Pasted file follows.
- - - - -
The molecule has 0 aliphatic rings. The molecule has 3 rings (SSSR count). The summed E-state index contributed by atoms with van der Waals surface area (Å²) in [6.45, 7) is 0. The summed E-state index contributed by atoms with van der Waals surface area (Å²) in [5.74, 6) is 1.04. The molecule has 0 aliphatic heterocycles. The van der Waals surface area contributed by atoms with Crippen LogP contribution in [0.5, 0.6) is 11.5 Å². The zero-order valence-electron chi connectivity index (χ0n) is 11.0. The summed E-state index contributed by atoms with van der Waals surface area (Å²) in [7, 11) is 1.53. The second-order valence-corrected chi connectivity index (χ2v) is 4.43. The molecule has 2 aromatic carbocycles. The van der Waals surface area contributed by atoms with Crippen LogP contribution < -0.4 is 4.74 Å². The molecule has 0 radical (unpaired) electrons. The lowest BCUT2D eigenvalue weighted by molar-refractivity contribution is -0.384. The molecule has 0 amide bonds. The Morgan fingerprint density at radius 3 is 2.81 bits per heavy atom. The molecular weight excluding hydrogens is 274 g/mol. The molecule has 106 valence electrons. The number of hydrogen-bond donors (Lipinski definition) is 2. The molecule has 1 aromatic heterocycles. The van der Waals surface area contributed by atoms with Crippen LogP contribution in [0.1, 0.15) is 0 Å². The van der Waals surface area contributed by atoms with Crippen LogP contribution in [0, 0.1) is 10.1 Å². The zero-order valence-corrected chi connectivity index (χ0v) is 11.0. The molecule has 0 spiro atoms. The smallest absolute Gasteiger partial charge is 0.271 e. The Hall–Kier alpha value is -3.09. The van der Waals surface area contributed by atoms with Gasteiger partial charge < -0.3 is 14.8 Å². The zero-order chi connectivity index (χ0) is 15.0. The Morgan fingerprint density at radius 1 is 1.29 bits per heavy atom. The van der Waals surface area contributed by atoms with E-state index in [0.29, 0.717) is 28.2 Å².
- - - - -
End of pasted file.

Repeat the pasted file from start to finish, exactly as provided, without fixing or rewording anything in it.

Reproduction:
The molecule has 0 aliphatic rings. The molecule has 3 rings (SSSR count). The summed E-state index contributed by atoms with van der Waals surface area (Å²) in [6.45, 7) is 0. The summed E-state index contributed by atoms with van der Waals surface area (Å²) in [5.74, 6) is 1.04. The molecule has 0 aliphatic heterocycles. The van der Waals surface area contributed by atoms with Crippen LogP contribution in [0.5, 0.6) is 11.5 Å². The zero-order valence-electron chi connectivity index (χ0n) is 11.0. The summed E-state index contributed by atoms with van der Waals surface area (Å²) in [7, 11) is 1.53. The second-order valence-corrected chi connectivity index (χ2v) is 4.43. The molecule has 2 aromatic carbocycles. The van der Waals surface area contributed by atoms with Crippen LogP contribution < -0.4 is 4.74 Å². The molecule has 0 radical (unpaired) electrons. The lowest BCUT2D eigenvalue weighted by molar-refractivity contribution is -0.384. The molecule has 0 amide bonds. The Morgan fingerprint density at radius 3 is 2.81 bits per heavy atom. The molecular weight excluding hydrogens is 274 g/mol. The molecule has 106 valence electrons. The number of hydrogen-bond donors (Lipinski definition) is 2. The molecule has 1 aromatic heterocycles. The van der Waals surface area contributed by atoms with Crippen LogP contribution in [0.1, 0.15) is 0 Å². The van der Waals surface area contributed by atoms with Crippen LogP contribution in [0, 0.1) is 10.1 Å². The zero-order valence-corrected chi connectivity index (χ0v) is 11.0. The molecule has 0 spiro atoms. The smallest absolute Gasteiger partial charge is 0.271 e. The Hall–Kier alpha value is -3.09. The van der Waals surface area contributed by atoms with Gasteiger partial charge < -0.3 is 14.8 Å². The zero-order chi connectivity index (χ0) is 15.0. The Morgan fingerprint density at radius 1 is 1.29 bits per heavy atom. The van der Waals surface area contributed by atoms with E-state index in [0.29, 0.717) is 28.2 Å².